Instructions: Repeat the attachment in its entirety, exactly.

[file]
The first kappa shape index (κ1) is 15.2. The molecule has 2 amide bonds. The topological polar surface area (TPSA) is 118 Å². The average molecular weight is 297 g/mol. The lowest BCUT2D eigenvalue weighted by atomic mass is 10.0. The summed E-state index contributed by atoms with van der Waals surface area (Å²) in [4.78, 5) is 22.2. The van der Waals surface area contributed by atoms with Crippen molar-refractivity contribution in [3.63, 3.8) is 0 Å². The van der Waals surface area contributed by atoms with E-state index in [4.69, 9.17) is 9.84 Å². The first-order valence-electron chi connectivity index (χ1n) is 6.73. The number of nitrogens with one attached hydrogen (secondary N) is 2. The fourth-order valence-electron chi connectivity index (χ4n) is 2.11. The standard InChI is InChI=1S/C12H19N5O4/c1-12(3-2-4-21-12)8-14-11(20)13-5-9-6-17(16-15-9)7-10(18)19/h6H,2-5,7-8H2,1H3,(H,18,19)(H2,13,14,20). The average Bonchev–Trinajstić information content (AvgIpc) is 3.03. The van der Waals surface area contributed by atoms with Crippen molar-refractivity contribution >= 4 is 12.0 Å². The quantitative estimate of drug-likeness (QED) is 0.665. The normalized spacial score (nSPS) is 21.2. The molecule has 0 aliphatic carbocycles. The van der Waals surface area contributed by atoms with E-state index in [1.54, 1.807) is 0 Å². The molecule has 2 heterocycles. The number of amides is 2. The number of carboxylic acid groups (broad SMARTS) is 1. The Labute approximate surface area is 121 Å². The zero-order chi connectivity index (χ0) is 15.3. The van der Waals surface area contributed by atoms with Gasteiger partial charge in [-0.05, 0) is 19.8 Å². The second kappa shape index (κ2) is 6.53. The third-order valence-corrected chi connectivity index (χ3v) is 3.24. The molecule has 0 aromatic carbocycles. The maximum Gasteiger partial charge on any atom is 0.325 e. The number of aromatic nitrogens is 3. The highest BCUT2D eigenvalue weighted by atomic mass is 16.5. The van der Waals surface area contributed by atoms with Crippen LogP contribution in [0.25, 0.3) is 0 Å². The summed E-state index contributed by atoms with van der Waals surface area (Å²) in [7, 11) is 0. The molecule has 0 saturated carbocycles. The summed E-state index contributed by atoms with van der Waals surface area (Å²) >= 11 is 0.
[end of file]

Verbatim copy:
The first kappa shape index (κ1) is 15.2. The molecule has 2 amide bonds. The topological polar surface area (TPSA) is 118 Å². The average molecular weight is 297 g/mol. The lowest BCUT2D eigenvalue weighted by atomic mass is 10.0. The summed E-state index contributed by atoms with van der Waals surface area (Å²) in [4.78, 5) is 22.2. The van der Waals surface area contributed by atoms with Crippen molar-refractivity contribution in [3.63, 3.8) is 0 Å². The van der Waals surface area contributed by atoms with E-state index in [4.69, 9.17) is 9.84 Å². The first-order valence-electron chi connectivity index (χ1n) is 6.73. The number of nitrogens with one attached hydrogen (secondary N) is 2. The fourth-order valence-electron chi connectivity index (χ4n) is 2.11. The standard InChI is InChI=1S/C12H19N5O4/c1-12(3-2-4-21-12)8-14-11(20)13-5-9-6-17(16-15-9)7-10(18)19/h6H,2-5,7-8H2,1H3,(H,18,19)(H2,13,14,20). The average Bonchev–Trinajstić information content (AvgIpc) is 3.03. The van der Waals surface area contributed by atoms with Crippen molar-refractivity contribution >= 4 is 12.0 Å². The quantitative estimate of drug-likeness (QED) is 0.665. The normalized spacial score (nSPS) is 21.2. The molecule has 0 aliphatic carbocycles. The van der Waals surface area contributed by atoms with E-state index in [1.54, 1.807) is 0 Å². The molecule has 2 heterocycles. The number of amides is 2. The number of carboxylic acid groups (broad SMARTS) is 1. The Labute approximate surface area is 121 Å². The zero-order chi connectivity index (χ0) is 15.3. The van der Waals surface area contributed by atoms with Gasteiger partial charge in [-0.05, 0) is 19.8 Å². The second kappa shape index (κ2) is 6.53. The third-order valence-corrected chi connectivity index (χ3v) is 3.24. The molecule has 0 aromatic carbocycles. The maximum Gasteiger partial charge on any atom is 0.325 e. The number of aromatic nitrogens is 3. The highest BCUT2D eigenvalue weighted by atomic mass is 16.5. The van der Waals surface area contributed by atoms with Crippen LogP contribution in [0.25, 0.3) is 0 Å². The summed E-state index contributed by atoms with van der Waals surface area (Å²) in [7, 11) is 0. The molecule has 0 saturated carbocycles. The summed E-state index contributed by atoms with van der Waals surface area (Å²) >= 11 is 0.